Adam Frew argues that the struggle for LGBT equality must be about much more than achieving equal marriage rights.

As we enter LGBT History month the movement to secure rights for lesbian, gay, bisexual and trans peoples has made a plethora of political gains over the many years people have been fighting for equal rights. The term ‘gay rights’ no doubt does a disservice to the many fights being waged under the banner of LGBT, but it has long been a common terminology that people fighting for equality have identified with. Keeping this in mind, one of the battlegrounds for equality in the 21st Century is the fight for gay-marriage.

It might seem contradictory to discuss the issue of contemporary gay-marriage when writing about LGBT History month, but we must ask: as more and more countries and jurisdictions legalise gay-marriage, will full legal equality around the world be the culmination of our movement? Will the politics of LGBT rights enter into post-history?

If indeed marriage equality around the world for all people is the ultimate objective of the movement then we will be left bitterly disappointed. Curiously, however, it is also one of the most important rights we must secure before the real advances in society can be made.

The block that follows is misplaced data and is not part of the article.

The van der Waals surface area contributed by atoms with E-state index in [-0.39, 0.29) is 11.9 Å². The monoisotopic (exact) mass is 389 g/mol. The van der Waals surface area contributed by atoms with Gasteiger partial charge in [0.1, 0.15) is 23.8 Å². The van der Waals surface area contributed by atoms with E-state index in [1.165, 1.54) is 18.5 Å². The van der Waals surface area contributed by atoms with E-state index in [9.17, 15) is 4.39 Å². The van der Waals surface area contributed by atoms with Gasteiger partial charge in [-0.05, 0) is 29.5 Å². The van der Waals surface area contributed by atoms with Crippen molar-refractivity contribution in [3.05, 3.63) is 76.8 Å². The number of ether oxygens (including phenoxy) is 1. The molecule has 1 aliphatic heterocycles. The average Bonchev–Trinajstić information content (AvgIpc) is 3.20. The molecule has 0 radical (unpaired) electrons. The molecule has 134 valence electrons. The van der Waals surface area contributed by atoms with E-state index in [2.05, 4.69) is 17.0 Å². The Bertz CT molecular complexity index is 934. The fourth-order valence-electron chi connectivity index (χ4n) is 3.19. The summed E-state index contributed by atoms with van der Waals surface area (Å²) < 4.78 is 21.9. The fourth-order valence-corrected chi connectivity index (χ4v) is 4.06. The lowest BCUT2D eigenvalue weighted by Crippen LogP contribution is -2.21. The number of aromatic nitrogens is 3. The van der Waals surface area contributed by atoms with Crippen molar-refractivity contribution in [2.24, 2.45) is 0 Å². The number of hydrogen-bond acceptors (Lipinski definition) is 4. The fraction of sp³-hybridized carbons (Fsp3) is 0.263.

True freedom of sexuality extends far beyond the confines of ‘gay’, ‘straight’, ‘bisexual’, ‘transgender’ et al. We know nothing about ‘human nature’. If such a thing even exists it may be impossible to decipher – but ‘human behaviour’ is a more fluid and malleable aspect of our species, and something we can observe that tells us humans are capable of a vast array of feelings, emotions, beliefs, morals and principals derived from our self-constructed socio-economic environment. Under the confines of class societies, driven by wage exploitation and the profit motive, we are incapable of exploring the full spectrum of experiences that would otherwise be available to us.

Sexuality is just one faculty of human existence controlled and defined by a ruling class who tell us that to behave one way is to lead to this type of lifestyle, and to behave another way is to lead to another type of lifestyle, and we are expected to adhere to our taught stereotypes. Hence our confusion or surprise on seeing the ‘straight-acting gay guy’ or ‘feminine lesbian’. Sexual freedom is the exploration of all dimensions of sexuality at any time of our choosing throughout our lives, without the confines of labels or stereotypes, let alone criminal prosecution or the death penalty.

Yet, this brings us back to the fight for marriage equality. The de-criminalization of ‘homosexual acts’, banning discriminatory labour laws, introducing inheritance and adoption rights, establishing civil-partnerships, and finally marriage rights, are seen as the milestones of progress in our movement. But many in LGBT politics also fall prey to the capitalist definitions and notions of sexuality which threatens to pacify the movement by arguing that equal marriage is the endgame of our struggle. In a society where sexual freedom is possible there will be no gay or straight people – there will just be people. And if marriage is what two people choose then no barrier should stop them.